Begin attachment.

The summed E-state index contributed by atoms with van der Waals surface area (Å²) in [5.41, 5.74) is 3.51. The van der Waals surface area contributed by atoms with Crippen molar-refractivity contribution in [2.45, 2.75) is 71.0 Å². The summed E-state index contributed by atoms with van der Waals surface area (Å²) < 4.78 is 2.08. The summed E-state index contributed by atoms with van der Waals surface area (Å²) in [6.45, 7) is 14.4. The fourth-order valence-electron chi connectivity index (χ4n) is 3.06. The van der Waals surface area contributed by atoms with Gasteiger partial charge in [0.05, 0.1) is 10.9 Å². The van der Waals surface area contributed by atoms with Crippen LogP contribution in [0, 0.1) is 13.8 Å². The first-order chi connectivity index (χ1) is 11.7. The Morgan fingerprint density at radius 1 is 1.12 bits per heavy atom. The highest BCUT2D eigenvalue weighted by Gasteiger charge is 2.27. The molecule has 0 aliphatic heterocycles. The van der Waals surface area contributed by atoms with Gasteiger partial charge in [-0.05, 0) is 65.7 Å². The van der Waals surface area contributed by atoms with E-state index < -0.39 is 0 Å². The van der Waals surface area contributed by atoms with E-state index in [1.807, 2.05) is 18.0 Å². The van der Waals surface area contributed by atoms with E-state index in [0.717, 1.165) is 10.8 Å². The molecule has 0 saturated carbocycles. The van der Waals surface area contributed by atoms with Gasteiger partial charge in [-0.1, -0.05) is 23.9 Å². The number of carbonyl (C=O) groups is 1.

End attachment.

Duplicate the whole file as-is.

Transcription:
The summed E-state index contributed by atoms with van der Waals surface area (Å²) in [5.41, 5.74) is 3.51. The van der Waals surface area contributed by atoms with Crippen molar-refractivity contribution in [2.45, 2.75) is 71.0 Å². The summed E-state index contributed by atoms with van der Waals surface area (Å²) < 4.78 is 2.08. The summed E-state index contributed by atoms with van der Waals surface area (Å²) in [6.45, 7) is 14.4. The fourth-order valence-electron chi connectivity index (χ4n) is 3.06. The van der Waals surface area contributed by atoms with Gasteiger partial charge in [0.05, 0.1) is 10.9 Å². The van der Waals surface area contributed by atoms with Crippen LogP contribution in [0, 0.1) is 13.8 Å². The first-order chi connectivity index (χ1) is 11.7. The Morgan fingerprint density at radius 1 is 1.12 bits per heavy atom. The highest BCUT2D eigenvalue weighted by Gasteiger charge is 2.27. The molecule has 0 aliphatic heterocycles. The van der Waals surface area contributed by atoms with Gasteiger partial charge in [-0.05, 0) is 65.7 Å². The van der Waals surface area contributed by atoms with E-state index < -0.39 is 0 Å². The van der Waals surface area contributed by atoms with E-state index in [1.807, 2.05) is 18.0 Å². The van der Waals surface area contributed by atoms with E-state index in [0.717, 1.165) is 10.8 Å². The molecule has 0 saturated carbocycles. The van der Waals surface area contributed by atoms with Gasteiger partial charge in [-0.1, -0.05) is 23.9 Å². The number of carbonyl (C=O) groups is 1.